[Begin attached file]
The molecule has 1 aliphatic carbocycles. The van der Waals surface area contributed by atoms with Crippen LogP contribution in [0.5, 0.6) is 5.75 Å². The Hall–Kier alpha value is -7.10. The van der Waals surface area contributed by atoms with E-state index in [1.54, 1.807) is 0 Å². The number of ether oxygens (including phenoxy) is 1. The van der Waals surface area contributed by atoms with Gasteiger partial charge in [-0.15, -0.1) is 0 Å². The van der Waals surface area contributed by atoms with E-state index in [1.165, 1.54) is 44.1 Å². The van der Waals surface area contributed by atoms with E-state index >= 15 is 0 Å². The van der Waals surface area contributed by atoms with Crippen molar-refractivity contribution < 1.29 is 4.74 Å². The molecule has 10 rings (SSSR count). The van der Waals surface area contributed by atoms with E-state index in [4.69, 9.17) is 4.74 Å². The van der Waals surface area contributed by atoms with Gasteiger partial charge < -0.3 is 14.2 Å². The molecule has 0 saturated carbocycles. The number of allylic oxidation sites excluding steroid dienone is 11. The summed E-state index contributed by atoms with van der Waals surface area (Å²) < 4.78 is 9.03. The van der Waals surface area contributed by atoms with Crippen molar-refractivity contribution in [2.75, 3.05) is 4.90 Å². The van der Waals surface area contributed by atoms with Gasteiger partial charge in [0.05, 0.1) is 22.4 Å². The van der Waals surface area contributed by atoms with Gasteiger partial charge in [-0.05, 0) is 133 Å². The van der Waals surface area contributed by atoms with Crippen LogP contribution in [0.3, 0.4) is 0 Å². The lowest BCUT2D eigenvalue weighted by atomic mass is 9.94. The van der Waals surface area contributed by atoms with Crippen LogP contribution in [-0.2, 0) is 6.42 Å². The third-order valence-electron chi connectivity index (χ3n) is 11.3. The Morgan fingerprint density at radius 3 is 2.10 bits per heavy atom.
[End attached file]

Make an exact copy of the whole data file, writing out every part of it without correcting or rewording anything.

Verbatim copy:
The molecule has 1 aliphatic carbocycles. The van der Waals surface area contributed by atoms with Crippen LogP contribution in [0.5, 0.6) is 5.75 Å². The Hall–Kier alpha value is -7.10. The van der Waals surface area contributed by atoms with E-state index in [1.54, 1.807) is 0 Å². The number of ether oxygens (including phenoxy) is 1. The van der Waals surface area contributed by atoms with Gasteiger partial charge in [-0.15, -0.1) is 0 Å². The van der Waals surface area contributed by atoms with E-state index in [1.165, 1.54) is 44.1 Å². The van der Waals surface area contributed by atoms with E-state index >= 15 is 0 Å². The van der Waals surface area contributed by atoms with Crippen molar-refractivity contribution < 1.29 is 4.74 Å². The molecule has 10 rings (SSSR count). The van der Waals surface area contributed by atoms with E-state index in [4.69, 9.17) is 4.74 Å². The van der Waals surface area contributed by atoms with Gasteiger partial charge < -0.3 is 14.2 Å². The molecule has 0 saturated carbocycles. The number of allylic oxidation sites excluding steroid dienone is 11. The summed E-state index contributed by atoms with van der Waals surface area (Å²) < 4.78 is 9.03. The van der Waals surface area contributed by atoms with Crippen molar-refractivity contribution in [2.75, 3.05) is 4.90 Å². The van der Waals surface area contributed by atoms with Gasteiger partial charge in [0.05, 0.1) is 22.4 Å². The van der Waals surface area contributed by atoms with Gasteiger partial charge in [-0.05, 0) is 133 Å². The van der Waals surface area contributed by atoms with Crippen LogP contribution in [0.3, 0.4) is 0 Å². The lowest BCUT2D eigenvalue weighted by atomic mass is 9.94. The van der Waals surface area contributed by atoms with Crippen LogP contribution in [-0.2, 0) is 6.42 Å². The third-order valence-electron chi connectivity index (χ3n) is 11.3. The Morgan fingerprint density at radius 3 is 2.10 bits per heavy atom.